Michael Carpenter, senior director of the Penn Biden Center for Diplomacy and Global Engagement and a former deputy assistant secretary of defense at the Department of Defense, believes the conflict suits Russia’s purpose. “Their ideal solution is a Kyiv government subservient to the Kremlin,” he said.

Ukraine needs more military help and the current sanctions on Russia are not tough enough, Carpenter said.

“Full blocking sanctions to even one major Russian bank, or prohibition on all financial transactions by major Russian banks, would have a huge impact on financial markets and give us greater leverage,” said Carpenter. “Instead, we sanctioned Russia’s 26th largest bank, a crony bank in Russia, but so small it was easy [for cronies] to reconfigure portfolios.”

By contrast, he added, sanctions against Iran worked. They brought the country to the negotiating table and shrank its economy 9 percent a year for three years, shrank oil exports from 2.5 million to 1.1 million barrels a day, and froze $120 billion in Iranian reserves abroad.

Ben Hodges, a retired general and former commander of the United States Army in Europe, agreed that Putin remains undaunted.

He added that Ukraine’s systemic corruption does not help its cause. “I think Ukraine’s effort is undermined by the level of corruption and perception of corruption there. And the Russians exploit this. The recent scandal, involving the defense bureaucracy, wrecks morale and harms the competence of the people in Ukraine. And in the West, there is a danger of Ukraine fatigue as corruption continues.”

Hodges said the Kharkiv tank factory illustrates what’s not working. There workers repair battle-damaged tanks for the Ukrainian army but also produce new top shelf tanks for export. “Yet the [Ukrainian] government has been asking the West to provide basic equipment. Something is wrong with the system. There is zero transparency of its defense budget. This needs to be addressed.”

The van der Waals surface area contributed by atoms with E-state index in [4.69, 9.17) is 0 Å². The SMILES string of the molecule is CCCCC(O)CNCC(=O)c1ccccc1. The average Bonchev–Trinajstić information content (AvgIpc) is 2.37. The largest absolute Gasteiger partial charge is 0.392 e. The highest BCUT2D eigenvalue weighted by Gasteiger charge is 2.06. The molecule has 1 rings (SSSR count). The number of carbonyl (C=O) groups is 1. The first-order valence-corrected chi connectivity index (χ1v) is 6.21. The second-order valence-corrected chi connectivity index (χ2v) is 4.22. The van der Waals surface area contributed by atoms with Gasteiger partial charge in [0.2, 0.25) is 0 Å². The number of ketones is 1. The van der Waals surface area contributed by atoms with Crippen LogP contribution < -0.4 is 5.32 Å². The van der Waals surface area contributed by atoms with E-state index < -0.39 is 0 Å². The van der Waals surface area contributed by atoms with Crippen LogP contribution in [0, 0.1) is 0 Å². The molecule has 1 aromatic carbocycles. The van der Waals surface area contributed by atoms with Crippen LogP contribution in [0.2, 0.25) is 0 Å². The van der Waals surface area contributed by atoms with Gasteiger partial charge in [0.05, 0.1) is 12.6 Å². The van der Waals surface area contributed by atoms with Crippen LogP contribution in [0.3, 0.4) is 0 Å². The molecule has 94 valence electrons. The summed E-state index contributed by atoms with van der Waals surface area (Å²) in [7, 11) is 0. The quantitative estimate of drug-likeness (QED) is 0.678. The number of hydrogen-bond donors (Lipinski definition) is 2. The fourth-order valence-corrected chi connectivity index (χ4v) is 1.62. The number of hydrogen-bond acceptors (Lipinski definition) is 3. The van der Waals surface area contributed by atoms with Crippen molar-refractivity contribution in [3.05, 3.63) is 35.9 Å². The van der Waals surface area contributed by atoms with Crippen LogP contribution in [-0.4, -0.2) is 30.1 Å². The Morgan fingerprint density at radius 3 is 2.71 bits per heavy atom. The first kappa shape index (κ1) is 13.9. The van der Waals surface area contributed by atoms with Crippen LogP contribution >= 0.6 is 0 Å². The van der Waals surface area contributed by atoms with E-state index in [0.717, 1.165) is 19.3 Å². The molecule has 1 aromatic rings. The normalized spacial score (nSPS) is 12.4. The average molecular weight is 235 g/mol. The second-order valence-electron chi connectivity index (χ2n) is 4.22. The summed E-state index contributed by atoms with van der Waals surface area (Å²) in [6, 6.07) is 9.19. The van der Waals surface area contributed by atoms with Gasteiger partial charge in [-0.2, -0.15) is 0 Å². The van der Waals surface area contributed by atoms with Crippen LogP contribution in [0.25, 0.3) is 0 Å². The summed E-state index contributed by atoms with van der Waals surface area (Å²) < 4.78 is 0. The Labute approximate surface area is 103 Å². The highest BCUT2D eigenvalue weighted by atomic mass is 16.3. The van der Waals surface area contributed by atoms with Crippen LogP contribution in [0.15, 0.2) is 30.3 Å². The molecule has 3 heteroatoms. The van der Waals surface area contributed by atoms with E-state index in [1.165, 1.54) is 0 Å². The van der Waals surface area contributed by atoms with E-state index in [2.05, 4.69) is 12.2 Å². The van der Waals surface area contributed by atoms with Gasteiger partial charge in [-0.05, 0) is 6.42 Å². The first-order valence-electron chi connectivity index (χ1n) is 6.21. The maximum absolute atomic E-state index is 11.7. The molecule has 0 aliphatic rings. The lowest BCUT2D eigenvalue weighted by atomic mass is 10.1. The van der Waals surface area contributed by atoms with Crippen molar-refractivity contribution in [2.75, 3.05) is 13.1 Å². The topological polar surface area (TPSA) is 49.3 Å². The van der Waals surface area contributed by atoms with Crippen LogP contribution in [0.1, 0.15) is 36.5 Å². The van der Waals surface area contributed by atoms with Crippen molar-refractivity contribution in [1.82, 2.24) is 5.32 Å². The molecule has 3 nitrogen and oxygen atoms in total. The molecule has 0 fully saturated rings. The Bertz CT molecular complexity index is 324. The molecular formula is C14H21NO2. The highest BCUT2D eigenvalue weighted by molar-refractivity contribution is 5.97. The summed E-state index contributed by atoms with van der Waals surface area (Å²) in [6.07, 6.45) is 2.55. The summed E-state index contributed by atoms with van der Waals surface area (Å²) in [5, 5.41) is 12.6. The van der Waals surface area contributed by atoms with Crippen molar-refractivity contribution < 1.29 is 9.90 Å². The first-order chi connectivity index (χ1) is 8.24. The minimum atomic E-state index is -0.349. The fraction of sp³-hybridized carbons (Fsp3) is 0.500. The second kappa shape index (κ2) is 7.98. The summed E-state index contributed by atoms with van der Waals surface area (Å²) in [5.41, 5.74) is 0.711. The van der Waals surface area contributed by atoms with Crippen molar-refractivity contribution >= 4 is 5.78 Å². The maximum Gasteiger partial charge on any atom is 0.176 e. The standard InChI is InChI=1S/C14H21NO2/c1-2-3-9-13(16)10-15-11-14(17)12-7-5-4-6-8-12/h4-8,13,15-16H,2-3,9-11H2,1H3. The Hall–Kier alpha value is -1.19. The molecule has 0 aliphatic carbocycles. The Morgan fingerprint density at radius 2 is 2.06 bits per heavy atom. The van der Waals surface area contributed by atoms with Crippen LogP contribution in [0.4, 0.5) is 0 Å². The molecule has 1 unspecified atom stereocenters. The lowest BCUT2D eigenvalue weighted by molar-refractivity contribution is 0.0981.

Going forward, Ukraine’s next president must not only make it clear to allies that Russia represents an existential threat against Ukraine, but also against the rest of Europe. The case for more military, diplomatic, sanctions, and aid must be made forcefully and often.

As a recent article by Dennis Soltys of KIMEP University in Kazakhstan put it: “The Ukrainian civilian population and under-equipped army conveniently guard Europe’s eastern wall. But such an effort cannot be sustained indefinitely by a poor country with a population less than one-third that of Russia’s. Thus, Western military and economic aid is necessary.”

Volker agrees. “Much higher on Europe’s list of priorities should be to make Ukraine strong. Europe is not doing enough.”

Ukraine protects Europe and now Europe, and its allies, must protect Ukrainians in return. Without that reciprocity, winter will come.

Diane Francis is a Senior Fellow at the Atlantic Council’s Eurasia Center, Editor at Large with the National Post in Canada, a Distinguished Professor at Ryerson University’s Ted Rogers School of Management, and author of ten books.

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Image: A Ukrainian army servicemember rides with a Javelin anti-tank missile during a military parade marking Ukraine's Independence Day in Kyiv, Ukraine August 24, 2018. REUTERS/Gleb Garanich